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Dedicate Project Manager - Your organization should dedicate one or more staff to oversee the solution implementation .These staff should have regular checkpoints with the vendor to ensure that delivery matches expectations.

Ensure Timely Delivery - Vendors often juggle many clients at once and as such it is important for your organization to keep track of deliverable dates and ensure that the vendor is meeting them. Be conscious of your deadlines and deliverables to your vendor so they can make their target delivery dates. Keep an eye out for contract terms that apply additional fees for late delivery of necessary project materials from you to the vendor.

Ensure On-Budget Delivery - If your organization negotiates a Time & Materials (T&M) contract with vendor, then it will become imperative to track hours spent and budgeted hours remaining on a project. Without careful consideration of these elements, project costs could spiral out of control.

Manage Scope - The greatest area of risk for most technology projects is in controlling project scope. Once an organization begins to see the possibility of technology, they often attempt to do too much in the initial development and launch of the solution. If this is the case, consider your project with the vendor a “Phase 1 deployment” and try to push back on new additions until a future phase. If a new addition is essential to a project, then you should clearly define it in an addendum to the scope of work and negotiate the price with the vendor.

Manage Expectations - Manage the expectations of all parties involved in the implementation support. Be sure to provide realistic timeframes and advance warning of any variances in budgets and timeframes.




Resources: Ensure that the appropriate resources are dedicated to support the technology on an ongoing basis. Your support and maintenance plan could include some or all of the following:

  • Support Hours/Contract
  • Hiring of tech resources to manage it
  • Assignment of staff member to take ownership
  • Patches & Maintenance
  • Ongoing Training

Upgrades: If the technology solution becomes mission critical, plan an upgrade path for it. Technology tends to change dramatically every 3 years and should never be considered a one-time investment.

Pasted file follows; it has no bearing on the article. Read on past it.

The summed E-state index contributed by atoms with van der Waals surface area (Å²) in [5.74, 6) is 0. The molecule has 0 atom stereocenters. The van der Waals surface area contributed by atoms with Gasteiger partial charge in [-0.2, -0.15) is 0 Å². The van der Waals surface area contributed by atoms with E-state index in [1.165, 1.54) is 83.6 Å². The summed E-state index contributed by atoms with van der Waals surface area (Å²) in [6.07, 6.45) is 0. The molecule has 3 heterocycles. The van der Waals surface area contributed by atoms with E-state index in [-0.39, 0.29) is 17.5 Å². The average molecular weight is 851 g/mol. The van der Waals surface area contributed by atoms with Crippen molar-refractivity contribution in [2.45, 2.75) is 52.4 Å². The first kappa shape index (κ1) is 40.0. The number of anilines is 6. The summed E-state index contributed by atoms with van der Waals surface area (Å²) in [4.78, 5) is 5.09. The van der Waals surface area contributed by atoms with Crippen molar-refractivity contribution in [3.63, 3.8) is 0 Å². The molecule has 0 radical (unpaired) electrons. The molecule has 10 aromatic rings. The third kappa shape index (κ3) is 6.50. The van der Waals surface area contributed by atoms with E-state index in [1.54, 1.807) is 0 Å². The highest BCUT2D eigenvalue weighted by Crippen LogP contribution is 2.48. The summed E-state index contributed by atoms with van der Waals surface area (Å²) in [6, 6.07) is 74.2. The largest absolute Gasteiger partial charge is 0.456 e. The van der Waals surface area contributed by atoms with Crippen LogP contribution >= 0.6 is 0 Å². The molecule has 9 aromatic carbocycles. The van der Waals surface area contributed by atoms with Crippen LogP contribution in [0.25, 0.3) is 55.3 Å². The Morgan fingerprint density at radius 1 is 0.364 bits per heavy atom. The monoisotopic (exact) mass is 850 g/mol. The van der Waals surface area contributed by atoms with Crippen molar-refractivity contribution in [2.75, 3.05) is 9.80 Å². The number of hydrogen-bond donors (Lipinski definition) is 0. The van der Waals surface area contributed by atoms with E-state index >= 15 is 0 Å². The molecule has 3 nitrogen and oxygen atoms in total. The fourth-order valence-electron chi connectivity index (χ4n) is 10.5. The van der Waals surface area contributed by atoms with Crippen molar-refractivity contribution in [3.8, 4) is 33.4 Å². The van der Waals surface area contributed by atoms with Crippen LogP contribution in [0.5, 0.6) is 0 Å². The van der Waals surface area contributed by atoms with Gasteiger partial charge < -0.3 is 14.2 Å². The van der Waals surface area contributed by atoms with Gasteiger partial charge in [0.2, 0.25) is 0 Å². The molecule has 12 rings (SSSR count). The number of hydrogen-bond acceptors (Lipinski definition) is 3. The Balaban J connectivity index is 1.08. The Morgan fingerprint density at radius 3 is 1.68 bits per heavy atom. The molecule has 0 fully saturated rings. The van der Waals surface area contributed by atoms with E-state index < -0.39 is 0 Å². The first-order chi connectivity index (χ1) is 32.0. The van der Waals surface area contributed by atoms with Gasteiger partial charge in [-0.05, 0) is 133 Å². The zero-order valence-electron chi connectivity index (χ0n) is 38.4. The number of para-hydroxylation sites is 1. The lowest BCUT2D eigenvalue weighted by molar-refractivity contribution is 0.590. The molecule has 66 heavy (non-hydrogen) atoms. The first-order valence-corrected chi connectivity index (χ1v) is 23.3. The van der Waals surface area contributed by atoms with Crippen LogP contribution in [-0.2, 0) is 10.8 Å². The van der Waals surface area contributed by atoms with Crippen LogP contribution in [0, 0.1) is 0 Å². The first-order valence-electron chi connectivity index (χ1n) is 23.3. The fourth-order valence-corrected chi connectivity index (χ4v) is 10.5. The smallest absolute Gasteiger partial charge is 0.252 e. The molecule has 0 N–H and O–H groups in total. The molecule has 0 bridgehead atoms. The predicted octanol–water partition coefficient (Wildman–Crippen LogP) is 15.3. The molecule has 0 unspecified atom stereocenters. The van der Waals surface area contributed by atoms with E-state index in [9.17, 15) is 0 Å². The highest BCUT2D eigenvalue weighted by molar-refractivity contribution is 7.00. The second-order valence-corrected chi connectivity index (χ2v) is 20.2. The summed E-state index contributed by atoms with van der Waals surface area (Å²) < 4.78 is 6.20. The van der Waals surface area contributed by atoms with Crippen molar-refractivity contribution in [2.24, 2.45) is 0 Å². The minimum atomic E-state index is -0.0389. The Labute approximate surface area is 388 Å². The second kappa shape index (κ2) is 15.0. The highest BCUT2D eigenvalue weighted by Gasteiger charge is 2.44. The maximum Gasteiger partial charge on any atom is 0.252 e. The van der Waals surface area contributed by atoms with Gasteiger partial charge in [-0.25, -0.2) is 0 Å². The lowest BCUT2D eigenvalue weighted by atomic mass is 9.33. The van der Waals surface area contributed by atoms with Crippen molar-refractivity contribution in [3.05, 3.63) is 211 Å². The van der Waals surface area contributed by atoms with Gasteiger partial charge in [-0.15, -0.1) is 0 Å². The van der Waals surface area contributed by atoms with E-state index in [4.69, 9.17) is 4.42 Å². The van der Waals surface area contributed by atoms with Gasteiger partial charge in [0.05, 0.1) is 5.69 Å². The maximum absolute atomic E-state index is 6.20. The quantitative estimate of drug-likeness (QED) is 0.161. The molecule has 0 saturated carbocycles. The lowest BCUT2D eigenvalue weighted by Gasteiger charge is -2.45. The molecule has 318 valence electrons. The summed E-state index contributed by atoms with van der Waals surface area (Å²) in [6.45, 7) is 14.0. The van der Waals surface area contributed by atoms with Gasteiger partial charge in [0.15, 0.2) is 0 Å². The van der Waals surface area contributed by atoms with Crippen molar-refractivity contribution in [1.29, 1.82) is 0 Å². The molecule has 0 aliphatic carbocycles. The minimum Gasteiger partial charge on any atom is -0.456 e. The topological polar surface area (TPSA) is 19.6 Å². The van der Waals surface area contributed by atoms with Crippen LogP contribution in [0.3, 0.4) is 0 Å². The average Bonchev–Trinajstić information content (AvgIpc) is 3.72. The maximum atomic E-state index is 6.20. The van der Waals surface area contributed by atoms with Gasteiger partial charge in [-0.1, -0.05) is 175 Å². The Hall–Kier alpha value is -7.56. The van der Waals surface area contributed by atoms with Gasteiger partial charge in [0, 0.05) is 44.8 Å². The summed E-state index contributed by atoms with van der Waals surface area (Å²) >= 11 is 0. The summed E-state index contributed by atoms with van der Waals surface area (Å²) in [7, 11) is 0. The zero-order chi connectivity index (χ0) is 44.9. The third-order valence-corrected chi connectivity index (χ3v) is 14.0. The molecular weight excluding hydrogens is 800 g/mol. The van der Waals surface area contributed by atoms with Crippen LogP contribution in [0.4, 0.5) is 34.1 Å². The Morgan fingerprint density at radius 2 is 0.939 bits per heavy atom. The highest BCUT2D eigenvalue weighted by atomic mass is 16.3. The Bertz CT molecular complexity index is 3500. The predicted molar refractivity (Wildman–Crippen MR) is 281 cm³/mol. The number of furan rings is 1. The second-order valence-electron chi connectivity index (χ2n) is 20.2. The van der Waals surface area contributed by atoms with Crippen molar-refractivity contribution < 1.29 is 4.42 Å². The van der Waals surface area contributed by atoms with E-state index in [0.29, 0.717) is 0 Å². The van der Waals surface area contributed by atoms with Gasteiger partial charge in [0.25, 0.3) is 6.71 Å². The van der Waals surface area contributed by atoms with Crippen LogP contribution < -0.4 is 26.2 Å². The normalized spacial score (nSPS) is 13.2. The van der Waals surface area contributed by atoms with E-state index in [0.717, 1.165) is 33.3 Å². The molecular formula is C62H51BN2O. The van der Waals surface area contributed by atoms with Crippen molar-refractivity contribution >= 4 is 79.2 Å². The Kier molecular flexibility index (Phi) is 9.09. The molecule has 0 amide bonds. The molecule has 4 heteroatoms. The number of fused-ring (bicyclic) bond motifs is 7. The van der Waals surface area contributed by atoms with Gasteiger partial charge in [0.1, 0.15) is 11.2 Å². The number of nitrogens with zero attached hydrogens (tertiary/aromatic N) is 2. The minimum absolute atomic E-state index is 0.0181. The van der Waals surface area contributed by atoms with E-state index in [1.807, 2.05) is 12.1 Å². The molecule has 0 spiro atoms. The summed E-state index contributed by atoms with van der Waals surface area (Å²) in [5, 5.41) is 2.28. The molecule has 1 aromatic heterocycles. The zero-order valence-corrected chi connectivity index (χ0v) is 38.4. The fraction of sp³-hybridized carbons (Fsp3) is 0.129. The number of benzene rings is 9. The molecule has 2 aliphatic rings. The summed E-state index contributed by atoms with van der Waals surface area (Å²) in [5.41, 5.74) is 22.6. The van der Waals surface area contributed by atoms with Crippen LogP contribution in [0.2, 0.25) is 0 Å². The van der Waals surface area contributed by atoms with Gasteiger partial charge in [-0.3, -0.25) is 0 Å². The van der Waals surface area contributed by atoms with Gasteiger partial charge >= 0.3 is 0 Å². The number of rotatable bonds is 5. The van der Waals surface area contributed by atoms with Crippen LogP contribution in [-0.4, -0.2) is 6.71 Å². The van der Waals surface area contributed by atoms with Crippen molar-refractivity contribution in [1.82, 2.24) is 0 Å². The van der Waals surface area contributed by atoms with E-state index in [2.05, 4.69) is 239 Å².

The framework proposed in this paper assumes that your organization is operating in a completely neutral framework and has great latitude in making a decision. Our experience of working through this process with many clients indicates that this is often not the case. Most vendor selection efforts are often influenced by external factors such as foundation recommendations, group purchasing decisions, or donations/discounts discovered through board contacts. Consider these external factors in your assessment phase. The presence of these external factors does not mean that you should forgo the vendor selection process; however, it can mean considering your options in a different light.

These external factors can sometimes lead to significant benefits such as discounts with vendors, financial support, leveraging existing research on vendors, implementation experience, and technical support. The equation you should take into consideration is whether the cumulative benefits outweigh the costs of potentially selecting a less optimal vendor.

Is your organization being asked to use a vendor that really doesn't match your needs? If such a case does
arise, the vendor evaluation matrix can become a huge asset for your organization. Conduct the evaluation
using the externally recommended vendor as a baseline and see where your options fall. You can then present the evaluation matrix to your funders or board members to make an argument for or against a specific
course of action.